• With no surprise philosophers were the first AI contributors. They formulated ideas for AI, starting with Aristotle in 400 BC. They considered the mind as a machine, our physical system operating as a set of logical rules. There have been different philosophy movements including rationalism, dualism, materialism, empiricism, induction, etc. 
  • Mathematicians provided the tools to formalize and manipulate logic. They also worked out the details of propositional logic and first order logic. Mathematics also lead the ground for algorithms for logical deduction to draw valid conclusions. Finally mathematicians also contributed with the theory of probability invaluable to help deal with uncertainty in the real world.
  • Economists provided the formal theory of rational decisions to maximize what they call payoff or utility. They combine decision theory and probability theory for decision making and uncertainly. They also address game theory in which an agent is planning to maximize its utility in the presence of an opponent who is aiming or planning against him. Economists also formalize mark of decision processes as a class of sequential decision problems with the mark of property.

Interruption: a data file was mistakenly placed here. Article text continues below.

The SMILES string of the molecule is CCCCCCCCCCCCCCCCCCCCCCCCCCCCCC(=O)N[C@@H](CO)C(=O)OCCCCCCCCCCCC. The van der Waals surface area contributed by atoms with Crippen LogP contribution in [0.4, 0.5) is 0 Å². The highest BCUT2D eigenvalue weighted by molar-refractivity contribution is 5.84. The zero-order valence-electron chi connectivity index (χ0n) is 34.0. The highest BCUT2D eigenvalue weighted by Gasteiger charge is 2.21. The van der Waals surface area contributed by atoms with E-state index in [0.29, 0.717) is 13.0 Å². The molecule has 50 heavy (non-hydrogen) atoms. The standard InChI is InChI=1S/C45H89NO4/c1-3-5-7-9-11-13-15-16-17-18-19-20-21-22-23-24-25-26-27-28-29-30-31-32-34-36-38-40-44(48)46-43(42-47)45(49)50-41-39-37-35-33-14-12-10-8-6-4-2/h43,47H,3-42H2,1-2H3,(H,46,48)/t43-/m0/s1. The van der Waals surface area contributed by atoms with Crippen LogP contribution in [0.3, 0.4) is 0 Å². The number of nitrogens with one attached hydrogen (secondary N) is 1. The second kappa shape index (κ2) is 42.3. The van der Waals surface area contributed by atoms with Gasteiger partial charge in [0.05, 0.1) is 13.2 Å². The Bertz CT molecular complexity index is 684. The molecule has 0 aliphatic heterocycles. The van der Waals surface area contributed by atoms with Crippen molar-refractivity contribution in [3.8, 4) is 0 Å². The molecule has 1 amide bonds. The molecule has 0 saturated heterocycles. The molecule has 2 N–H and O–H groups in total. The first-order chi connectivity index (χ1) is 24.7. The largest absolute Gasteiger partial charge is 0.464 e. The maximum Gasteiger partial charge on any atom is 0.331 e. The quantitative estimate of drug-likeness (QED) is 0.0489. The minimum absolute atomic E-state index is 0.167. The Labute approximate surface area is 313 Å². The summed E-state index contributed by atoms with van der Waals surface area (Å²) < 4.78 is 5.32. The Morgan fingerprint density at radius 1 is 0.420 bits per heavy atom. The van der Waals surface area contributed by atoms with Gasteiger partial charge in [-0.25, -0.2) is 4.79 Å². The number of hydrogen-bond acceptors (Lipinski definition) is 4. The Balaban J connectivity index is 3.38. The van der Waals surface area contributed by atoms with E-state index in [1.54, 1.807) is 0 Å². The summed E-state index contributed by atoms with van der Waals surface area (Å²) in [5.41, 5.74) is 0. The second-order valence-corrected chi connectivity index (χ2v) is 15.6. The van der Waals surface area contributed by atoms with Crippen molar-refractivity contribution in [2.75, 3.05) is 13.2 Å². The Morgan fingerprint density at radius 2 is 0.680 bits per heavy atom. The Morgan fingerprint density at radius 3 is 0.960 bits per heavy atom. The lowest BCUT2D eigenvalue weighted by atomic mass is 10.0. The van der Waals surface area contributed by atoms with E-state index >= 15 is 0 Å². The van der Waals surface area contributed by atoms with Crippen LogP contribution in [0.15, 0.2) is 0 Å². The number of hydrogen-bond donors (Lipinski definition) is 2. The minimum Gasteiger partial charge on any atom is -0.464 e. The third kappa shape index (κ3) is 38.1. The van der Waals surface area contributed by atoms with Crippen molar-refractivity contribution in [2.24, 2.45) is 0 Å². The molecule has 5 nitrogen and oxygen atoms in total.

• Neuroscience contributed to AI progress by addressing how brain functions and how brains and computers are similar or dissimilar. A good progress has been made so far in understanding how the brain functions. And we could expect more involvement in AI in the next decades or so.
  • Psychologists care about how we think and act. Cognitive psychology specifically perceives the brain as an information processing machine. It lead to the development of the field of cognitive science.
  • Computer engineering cares about how to build powerful machines to make AI possible. For example although the idea of self driving cars or autonomous driving has been there for decades, it's became only possible today thanks to advances in computer engineering.
  • Control theory and cybernetics aim to design simple optimal agents receiving feedback from the environment. Today modern control theory design systems that maximize